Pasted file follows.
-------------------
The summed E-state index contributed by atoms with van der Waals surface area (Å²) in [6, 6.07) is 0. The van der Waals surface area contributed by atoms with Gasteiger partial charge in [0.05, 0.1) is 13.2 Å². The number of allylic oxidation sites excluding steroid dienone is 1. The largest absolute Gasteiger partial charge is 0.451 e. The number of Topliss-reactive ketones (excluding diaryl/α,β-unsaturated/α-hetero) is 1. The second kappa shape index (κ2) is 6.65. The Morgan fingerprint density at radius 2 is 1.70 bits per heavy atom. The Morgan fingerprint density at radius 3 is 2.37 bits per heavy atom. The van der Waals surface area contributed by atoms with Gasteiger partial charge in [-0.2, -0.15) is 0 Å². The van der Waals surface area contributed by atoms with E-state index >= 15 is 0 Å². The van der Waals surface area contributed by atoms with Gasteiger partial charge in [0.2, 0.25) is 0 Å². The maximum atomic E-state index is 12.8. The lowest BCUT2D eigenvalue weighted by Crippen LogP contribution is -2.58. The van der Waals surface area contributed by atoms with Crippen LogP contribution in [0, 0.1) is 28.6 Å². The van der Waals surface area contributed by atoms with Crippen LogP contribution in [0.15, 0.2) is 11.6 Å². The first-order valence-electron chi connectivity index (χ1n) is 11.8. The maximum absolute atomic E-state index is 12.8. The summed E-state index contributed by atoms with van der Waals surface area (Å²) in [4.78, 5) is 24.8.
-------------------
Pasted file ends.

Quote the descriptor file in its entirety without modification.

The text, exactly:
The summed E-state index contributed by atoms with van der Waals surface area (Å²) in [6, 6.07) is 0. The van der Waals surface area contributed by atoms with Gasteiger partial charge in [0.05, 0.1) is 13.2 Å². The number of allylic oxidation sites excluding steroid dienone is 1. The largest absolute Gasteiger partial charge is 0.451 e. The number of Topliss-reactive ketones (excluding diaryl/α,β-unsaturated/α-hetero) is 1. The second kappa shape index (κ2) is 6.65. The Morgan fingerprint density at radius 2 is 1.70 bits per heavy atom. The Morgan fingerprint density at radius 3 is 2.37 bits per heavy atom. The van der Waals surface area contributed by atoms with Gasteiger partial charge in [-0.2, -0.15) is 0 Å². The van der Waals surface area contributed by atoms with E-state index >= 15 is 0 Å². The van der Waals surface area contributed by atoms with Gasteiger partial charge in [0.2, 0.25) is 0 Å². The maximum atomic E-state index is 12.8. The lowest BCUT2D eigenvalue weighted by Crippen LogP contribution is -2.58. The van der Waals surface area contributed by atoms with Crippen LogP contribution in [0, 0.1) is 28.6 Å². The van der Waals surface area contributed by atoms with Crippen LogP contribution in [0.15, 0.2) is 11.6 Å². The first-order valence-electron chi connectivity index (χ1n) is 11.8. The maximum absolute atomic E-state index is 12.8. The summed E-state index contributed by atoms with van der Waals surface area (Å²) in [4.78, 5) is 24.8.